Fiducia / CDP Corporate SDLT scheme: Invalid Closure Notices?


Thomas Slipanczewski

A tax adviser, Thomas joined ETC Tax in September 2018.

Fiducia / CDP Corporate SDLT scheme: Invalid Closure Notices?


We have previously reported our assistance of a number of clients, following their usage of SDLT mitigation schemes, marketed by CDP Corporate and Fiducia.


Unsurprisingly, HMRC has continued its  campaign of aggressively cracking down on the usage of such SDLT avoidance arrangements and has now started to issue Closure Notices, where users of such schemes have failed to settle with HMRC.


A Closure Notice is HMRC’s mechanism of completing an enquiry and the Closure Notice will either confirm that the return requires no amendments, or that it must be changed according to the officers’ conclusions. Once issued, the taxpayer has 30-days to appeal a Closure Notice and where they do not, the return becomes final and the tax is payable immediately.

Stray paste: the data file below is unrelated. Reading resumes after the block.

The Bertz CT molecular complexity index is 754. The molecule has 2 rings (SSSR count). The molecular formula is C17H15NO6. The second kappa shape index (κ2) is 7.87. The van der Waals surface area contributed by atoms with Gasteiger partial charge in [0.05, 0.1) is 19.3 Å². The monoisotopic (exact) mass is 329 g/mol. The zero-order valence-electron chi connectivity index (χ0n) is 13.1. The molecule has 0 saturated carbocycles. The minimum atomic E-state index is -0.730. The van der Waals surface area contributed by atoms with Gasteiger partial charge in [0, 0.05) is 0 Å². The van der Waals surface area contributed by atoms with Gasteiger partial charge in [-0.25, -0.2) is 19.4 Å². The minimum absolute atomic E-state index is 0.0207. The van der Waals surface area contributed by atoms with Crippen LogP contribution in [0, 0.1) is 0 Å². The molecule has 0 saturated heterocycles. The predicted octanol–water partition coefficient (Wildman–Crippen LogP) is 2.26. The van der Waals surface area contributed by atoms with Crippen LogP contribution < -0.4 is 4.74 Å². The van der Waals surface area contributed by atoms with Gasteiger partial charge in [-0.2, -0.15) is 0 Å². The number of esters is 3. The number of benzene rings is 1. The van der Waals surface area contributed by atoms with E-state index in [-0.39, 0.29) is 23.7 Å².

We understand HMRC has issued a number of Closure Notices in relation to one particular CDP Scheme that seeks to exploit the security interest exemption, found in Section 48, Finance Act 2003.


However, notably, HMRC appears to be reluctant to set out the technical issues that it has with this particular arrangement. In our view, the Closure Notices fail to state any conclusion(s) as to why the scheme is ineffective as required by Paragraph 23 (1), Schedule 10, Finance Act 2003.


If we are correct and HMRC has failed to state any conclusion(s), then the Closure Notices could well be invalid and, as a result, can be appealed.


Our Services


At ETC Tax we have an experienced and specialist team who liaise with HMRC on your behalf. Due to the nature of the schemes and the stage at which HMRC are in their investigations in to the scheme, the potential results you could obtain with our help will differ.


If you have used one of these schemes, or any other scheme, have received a letter from HMRC or are just concerned about your scheme usage, then then please get in touch.

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